Aegeus Society For Aegean Prehistory

BOOKS | 2012

10 October 2012

Feasting Practices and Changes in Greek Society from the Late Bronze Age to Early Iron Age

Rachel Sarah Fox

Feasting Practices and Changes in Greek Society from the Late Bronze Age to Early Iron Age

City: Oxford

Year: 2012

Publisher: Archaeopress

Series: BAR International Series 2345

Description: Paperback, vi &155 p., 21 figures, 27 plates, 29,7x21 cm

From the introduction

A feast is a sensory, sacralised and social occasion. Its multiple resonances and experiences extend far beyond the nutritive consumption of food and drink by a group of people. To reduce the act of feasting to functional terms overlooks the vivid tastes and smells, the bonds created and broken between fellow-participants, the awe induced by dining in the presence of the dead, the gods or a powerful leader, and the embedding of bodily memories in the diners to be recalled long after the event. Real, individual people consume feasts, and as archaeologists dealing with a remote era it is easy to disregard this fact and concentrate solely upon the tangible debris of vessels and food remains. To understand a feasting event more comprehensively, it is necessary to analyse the whole series of experiences that the original participant would have undergone during the course of a feast, and to trace the footsteps of the diner through each stage of what was presumably a major event in his/her calendar.


List of Figures [iii]
List of Tables [v]
Acknowledgements [vi]  

Chapter 1: Introduction [1]

Chapter 2: Methodology [4]

Chapter 3: Feasting in the Early Mycenaean Period [10]

3.1. Tombs and Feasting – Funerary Dining [10]  
3.2. Vessels and Feasting – The Eloquence of Grave-Goods [15]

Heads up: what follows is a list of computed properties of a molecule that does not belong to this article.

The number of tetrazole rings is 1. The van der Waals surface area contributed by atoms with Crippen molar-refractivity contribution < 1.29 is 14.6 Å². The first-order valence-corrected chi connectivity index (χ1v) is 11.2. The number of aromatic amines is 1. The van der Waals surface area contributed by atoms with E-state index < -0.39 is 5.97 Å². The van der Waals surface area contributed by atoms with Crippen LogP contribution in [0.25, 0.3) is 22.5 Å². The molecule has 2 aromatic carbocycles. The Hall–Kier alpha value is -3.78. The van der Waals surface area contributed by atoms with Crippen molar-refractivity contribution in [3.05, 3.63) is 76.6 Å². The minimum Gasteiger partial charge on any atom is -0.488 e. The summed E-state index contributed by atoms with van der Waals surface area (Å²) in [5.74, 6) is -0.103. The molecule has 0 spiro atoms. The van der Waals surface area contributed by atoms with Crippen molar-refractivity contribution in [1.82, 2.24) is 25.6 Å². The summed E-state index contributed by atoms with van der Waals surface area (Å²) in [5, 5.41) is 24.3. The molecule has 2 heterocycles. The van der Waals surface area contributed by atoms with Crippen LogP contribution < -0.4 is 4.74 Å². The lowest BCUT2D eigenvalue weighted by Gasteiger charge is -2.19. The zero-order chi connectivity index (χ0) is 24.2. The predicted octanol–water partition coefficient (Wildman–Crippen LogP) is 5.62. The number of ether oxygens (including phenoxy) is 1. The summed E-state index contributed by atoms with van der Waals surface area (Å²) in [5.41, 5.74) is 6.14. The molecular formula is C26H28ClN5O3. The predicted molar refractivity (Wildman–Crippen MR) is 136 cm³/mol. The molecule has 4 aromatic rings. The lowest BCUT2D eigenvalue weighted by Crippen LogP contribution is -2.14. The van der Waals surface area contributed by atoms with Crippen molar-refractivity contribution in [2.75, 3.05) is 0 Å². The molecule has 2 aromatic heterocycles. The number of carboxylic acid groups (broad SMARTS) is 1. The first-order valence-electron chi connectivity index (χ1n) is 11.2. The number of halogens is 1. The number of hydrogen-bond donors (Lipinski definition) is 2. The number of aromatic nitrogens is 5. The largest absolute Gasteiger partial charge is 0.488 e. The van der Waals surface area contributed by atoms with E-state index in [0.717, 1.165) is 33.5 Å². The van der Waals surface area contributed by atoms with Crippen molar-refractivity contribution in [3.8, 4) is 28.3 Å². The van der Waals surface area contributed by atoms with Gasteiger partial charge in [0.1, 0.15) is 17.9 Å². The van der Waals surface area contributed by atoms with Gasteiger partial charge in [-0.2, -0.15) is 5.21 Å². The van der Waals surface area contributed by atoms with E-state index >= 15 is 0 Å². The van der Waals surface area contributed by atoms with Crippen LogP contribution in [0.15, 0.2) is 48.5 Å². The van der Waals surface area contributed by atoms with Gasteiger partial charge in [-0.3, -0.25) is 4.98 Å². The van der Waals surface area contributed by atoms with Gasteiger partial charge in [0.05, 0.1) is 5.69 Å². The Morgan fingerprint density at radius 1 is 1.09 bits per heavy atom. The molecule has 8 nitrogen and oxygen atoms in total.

3.3. Halls and Feasting – Consumption in the Sociopolitical Sphere [24]  
3.4. Gods and Feasting – Where are the Sanctuaries? [31]

Chapter 4: Feasting in the Palatial Period [36] 

4.1. Arrival at the Feast – Constructing Host-Guest Relationships [36]  
4.2. Consuming the Feast – Constructing Guest-Guest Relationships [40]
4.3. Consequences of the Feast – Constructing and Fulfilling Obligations [44] 
4.4. Expanding the Feast – Constructing Palace-Polity Relationships [47]  
4.5. The Feast in the Sanctuary – Juxtaposing Official and Popular Cults [49]  
4.6. The Feast in the Cemetery – Blending the Public and the Personal [54]

Chapter 5: Feasting in the Early Iron Age [59]

5.1. The Old and the New Feast – Commensality in LHIIIC [60] 
5.2. The All-Encompassing Feast – Commensality in the 10th to 8th Centuries [67]  
5.3. The Elite Feast – The Ideology of Commensality in the EIA [75]  
5.4. The Continuing Feast – Funerary Commensality during the EIA [79]  
5.5. The Mnemonic Feast – Tomb and Ancestor Cult in the 8th Century [83]  
5.6. The Transformed Feast – Sanctuary Commensality during the EIA [90]  

Chapter 6: Feasting in Homer and Hesiod [99]

6.1. Good Feast/Bad Feast – Paradigms of Dining in the Odyssey [101]
6.2. Basileus’ Feast – Dining as a Sociopolitical Device in Homer [104]
6.3. Hero’s Feast – Dining as an Elite Activity in Homer [106]
6.4. Peasant’s Feast – Dining in Hesiod’s Works and Days [109]  

Chapter 7: Conclusion [112]

Appendix I: Comparison of Ceramic and Metal Vessel Forms in the Mycenae Grave Circles [119]

Appendix II: Minimum Number of Diners at a Feast at Pylos [126]

Appendix III: Thoughts on Mycenaean Cooking Methods [128]

Appendix IV: Animals Consumed at Sanctuary Feasts during the Palatial Period [131]

Appendix V: The Decline of the Kylix [133]

Bibliography [138]


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